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Stage 0 – Before You Start Writing Standard Operating Procedures


Yesterday we looked at the lifecycle of writing Standard Operating Procedures. We outlined ten different stages in the writing process. What we’ll discuss today is what needs to be done before you start the actual writing. This includes the prep work necessary before the writing team is assembled and also other issues such as getting budgets, equipment and other resources.

Before you Start Writing Your Standard Operating Procedures

The process of developing Standard Operating Procedures (SOPs) involves ten key stages. The approach we have used here is to assume that you are starting from scratch and want to develop your SOPs in a structured manner, so that you can share your style guide, templates, and naming conventions across the writing or those who will also be involved in the writing process.

What’s the first step?
The first thing to do is decide who will write the actual SOPs (Standard Operating Procedures).

I know this sounds obvious but in many companies there are no dedicated Procedure Writers and the task is often ‘shared’ with other team members. Some of these will be willing to help, others will resist or may not have the time to assist you.

Where do I find the Procedure Writers?

Tomorrow, we will look at how to get a budget for dedicated procedure writers or access to other professional writers in the organization, for example, technical writers who may be able to offer some:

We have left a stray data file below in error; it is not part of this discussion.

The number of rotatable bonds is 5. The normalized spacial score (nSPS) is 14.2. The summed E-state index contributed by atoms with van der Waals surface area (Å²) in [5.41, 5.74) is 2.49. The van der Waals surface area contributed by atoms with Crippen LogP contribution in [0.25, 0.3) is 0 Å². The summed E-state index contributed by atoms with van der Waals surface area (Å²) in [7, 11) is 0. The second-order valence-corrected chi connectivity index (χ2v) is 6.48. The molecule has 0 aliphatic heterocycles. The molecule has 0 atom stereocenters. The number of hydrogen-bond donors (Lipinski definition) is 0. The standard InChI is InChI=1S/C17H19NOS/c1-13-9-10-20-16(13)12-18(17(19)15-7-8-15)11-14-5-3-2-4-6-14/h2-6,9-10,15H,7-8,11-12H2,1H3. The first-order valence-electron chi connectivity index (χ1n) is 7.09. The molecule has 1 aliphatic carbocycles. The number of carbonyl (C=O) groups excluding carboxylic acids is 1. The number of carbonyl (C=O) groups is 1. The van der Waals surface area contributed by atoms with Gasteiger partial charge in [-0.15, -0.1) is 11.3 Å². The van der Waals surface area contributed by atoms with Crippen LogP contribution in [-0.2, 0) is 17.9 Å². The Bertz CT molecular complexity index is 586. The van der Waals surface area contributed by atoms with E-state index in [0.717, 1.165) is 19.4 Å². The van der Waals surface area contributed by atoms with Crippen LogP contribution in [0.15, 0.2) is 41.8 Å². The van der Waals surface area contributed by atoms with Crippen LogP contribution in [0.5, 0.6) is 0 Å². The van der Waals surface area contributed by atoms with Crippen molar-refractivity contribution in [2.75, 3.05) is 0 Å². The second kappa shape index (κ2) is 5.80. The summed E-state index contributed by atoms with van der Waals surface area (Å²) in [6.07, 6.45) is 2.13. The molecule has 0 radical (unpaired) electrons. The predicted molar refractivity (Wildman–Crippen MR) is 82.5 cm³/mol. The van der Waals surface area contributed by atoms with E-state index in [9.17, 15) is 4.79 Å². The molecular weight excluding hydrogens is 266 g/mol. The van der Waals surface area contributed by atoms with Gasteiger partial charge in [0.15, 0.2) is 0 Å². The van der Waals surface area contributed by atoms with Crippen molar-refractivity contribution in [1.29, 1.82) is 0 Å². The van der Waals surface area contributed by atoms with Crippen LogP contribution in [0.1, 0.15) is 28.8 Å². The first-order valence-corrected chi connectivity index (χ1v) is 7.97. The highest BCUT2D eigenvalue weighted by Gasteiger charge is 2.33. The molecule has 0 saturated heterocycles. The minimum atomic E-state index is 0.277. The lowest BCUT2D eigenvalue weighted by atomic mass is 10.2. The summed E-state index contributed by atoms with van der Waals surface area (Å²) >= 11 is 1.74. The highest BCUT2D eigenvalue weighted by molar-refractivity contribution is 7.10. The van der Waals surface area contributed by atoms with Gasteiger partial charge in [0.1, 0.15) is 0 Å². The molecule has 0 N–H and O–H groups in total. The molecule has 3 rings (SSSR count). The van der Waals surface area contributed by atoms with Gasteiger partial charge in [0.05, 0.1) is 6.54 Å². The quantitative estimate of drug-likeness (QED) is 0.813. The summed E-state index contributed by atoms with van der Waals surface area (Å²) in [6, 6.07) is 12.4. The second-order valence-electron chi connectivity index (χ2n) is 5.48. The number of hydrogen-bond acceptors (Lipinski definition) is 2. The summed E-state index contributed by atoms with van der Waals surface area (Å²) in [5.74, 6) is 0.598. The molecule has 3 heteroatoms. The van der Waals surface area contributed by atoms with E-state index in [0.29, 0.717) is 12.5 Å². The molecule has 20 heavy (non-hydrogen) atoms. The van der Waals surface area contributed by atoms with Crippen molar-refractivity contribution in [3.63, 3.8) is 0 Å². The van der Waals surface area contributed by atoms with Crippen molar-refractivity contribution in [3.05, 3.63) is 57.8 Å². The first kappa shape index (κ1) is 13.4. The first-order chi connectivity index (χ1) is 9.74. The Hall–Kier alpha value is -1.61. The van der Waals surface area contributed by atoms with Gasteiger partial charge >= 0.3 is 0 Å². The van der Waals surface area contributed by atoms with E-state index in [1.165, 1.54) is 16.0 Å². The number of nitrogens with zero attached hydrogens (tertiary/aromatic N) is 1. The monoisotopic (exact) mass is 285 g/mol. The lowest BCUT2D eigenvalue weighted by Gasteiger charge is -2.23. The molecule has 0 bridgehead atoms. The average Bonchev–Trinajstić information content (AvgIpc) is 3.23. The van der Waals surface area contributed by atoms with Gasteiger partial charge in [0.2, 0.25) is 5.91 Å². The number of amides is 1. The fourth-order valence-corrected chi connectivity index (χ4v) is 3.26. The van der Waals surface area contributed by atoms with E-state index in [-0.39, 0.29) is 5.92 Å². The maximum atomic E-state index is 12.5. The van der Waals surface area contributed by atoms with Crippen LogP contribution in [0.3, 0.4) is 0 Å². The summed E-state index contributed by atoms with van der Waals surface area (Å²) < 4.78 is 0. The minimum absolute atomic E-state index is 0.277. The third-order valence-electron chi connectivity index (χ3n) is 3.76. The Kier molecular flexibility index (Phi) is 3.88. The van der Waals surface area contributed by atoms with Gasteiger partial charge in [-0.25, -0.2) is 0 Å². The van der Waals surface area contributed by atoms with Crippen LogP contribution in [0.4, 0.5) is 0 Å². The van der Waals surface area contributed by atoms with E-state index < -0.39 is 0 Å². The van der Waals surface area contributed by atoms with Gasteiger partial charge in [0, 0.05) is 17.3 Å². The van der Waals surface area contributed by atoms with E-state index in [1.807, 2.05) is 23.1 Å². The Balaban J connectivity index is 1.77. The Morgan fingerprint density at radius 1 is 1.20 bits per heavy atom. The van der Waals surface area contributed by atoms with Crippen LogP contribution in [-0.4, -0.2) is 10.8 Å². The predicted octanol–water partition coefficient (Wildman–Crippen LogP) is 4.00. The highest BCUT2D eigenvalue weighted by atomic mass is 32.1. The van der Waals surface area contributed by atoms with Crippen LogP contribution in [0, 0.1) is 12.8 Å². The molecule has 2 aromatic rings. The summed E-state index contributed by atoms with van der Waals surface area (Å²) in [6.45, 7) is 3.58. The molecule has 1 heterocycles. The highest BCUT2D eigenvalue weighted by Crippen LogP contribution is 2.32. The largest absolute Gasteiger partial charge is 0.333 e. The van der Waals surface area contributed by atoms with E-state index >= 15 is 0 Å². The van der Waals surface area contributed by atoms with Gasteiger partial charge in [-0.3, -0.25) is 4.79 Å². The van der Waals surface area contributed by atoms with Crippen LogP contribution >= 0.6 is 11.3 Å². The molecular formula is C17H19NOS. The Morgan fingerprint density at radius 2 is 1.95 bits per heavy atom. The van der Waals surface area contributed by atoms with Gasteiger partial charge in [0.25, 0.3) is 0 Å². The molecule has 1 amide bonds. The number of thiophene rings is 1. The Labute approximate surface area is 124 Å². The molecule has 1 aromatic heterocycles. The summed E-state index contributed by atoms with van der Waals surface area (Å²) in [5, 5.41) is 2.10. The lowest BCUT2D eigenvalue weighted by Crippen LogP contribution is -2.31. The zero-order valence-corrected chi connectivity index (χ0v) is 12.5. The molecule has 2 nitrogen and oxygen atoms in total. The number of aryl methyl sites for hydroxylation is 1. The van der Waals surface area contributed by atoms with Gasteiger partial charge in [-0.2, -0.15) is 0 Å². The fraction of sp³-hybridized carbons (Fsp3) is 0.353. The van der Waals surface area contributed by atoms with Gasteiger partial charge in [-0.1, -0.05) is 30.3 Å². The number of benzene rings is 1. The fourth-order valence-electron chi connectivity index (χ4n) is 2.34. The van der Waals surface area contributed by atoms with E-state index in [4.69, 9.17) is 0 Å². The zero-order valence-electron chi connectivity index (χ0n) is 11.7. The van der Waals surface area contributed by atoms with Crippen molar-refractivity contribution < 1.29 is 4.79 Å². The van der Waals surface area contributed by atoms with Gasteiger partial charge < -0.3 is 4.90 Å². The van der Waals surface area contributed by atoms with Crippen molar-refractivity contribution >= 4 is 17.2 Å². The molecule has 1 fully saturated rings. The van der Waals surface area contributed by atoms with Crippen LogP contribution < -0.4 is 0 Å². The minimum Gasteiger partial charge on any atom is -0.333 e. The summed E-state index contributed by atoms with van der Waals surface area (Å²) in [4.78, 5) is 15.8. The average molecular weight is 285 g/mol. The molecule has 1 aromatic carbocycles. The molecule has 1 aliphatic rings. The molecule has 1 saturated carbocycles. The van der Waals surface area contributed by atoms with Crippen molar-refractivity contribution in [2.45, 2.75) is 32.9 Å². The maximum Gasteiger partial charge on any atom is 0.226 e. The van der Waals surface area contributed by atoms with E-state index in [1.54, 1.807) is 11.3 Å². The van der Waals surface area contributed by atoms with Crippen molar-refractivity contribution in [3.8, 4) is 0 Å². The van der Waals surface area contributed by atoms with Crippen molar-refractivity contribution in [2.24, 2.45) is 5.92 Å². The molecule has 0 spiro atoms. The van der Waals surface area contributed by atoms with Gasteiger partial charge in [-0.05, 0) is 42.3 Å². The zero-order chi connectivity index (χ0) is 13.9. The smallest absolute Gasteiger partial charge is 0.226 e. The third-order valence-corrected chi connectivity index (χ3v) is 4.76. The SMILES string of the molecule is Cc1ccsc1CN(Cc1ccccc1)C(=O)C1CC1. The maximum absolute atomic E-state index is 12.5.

• Specialized writing skills
  • Proof-reading and peer reviews (you really shouldn’t proof your own work for obvious reasons)
  • Direction on how to setup the document management systems
  • Establishing naming conventions and
  • Procedure writing techniques

Getting a Budget

If you are responsible for this project, then you need to get funding. You can get this in different ways.

The first is to apply to the Finance Dept for the separate funding, for example, if this is a standalone project.

The second is to look for an extension or increase in current funding, for example, if you manage the Technical Communications Dept and need extra funding to hire new writers, contractors, designers, and also get licenses for new equipment and software.

Where to Start?

The bottom line is the cost. How much will it cost to document these procedures?

To get to that figure, you need to scope what’s involved. Here’s one approach.

  • Identify the number of existing procedures.
  • Estimate how long it will take to write each new procedure.
  • Estimate how long it will take to train new writing staff.
  • Estimate how long it will take to gather information and perform Needs Assessment.
  • Calculate the approximate number of days required to perform these tasks.
  • Based on Daily Rates, calculate how much each resource will cost the project.
  • Add costs for software licenses, equipment, and additional hardware.
  • Factor in 10% for unknown costs.

Once you have the project costs – or at least an estimate – send it to the Project Stakeholder. You can’t proceed until these are approved. Indeed, if the costs are higher than expected, you may want to be a more in-depth Needs Assessment to see what is involved and to define a Scope of Work document.

Ok, you got the funding, now what?

The next step is to set the wheels in motion. Contact the Procurement Dept and request the necessary software, hardware and equipment.

After this, look at:

  • Getting the necessary office space for the new team.
  • Make sure their PCs are setup
  • Software is loaded correctly
  • Passwords have been assigned to network drives
  • Swipe cards are created with the necessary access rights
  • Technical books and Style Guides are ordered.

Once you have these in place, you can arrange to bring in the writing team and start working on documenting the procedures.

Tomorrow we will look at organizing the Procedure Writing team and what’s involved in this activity.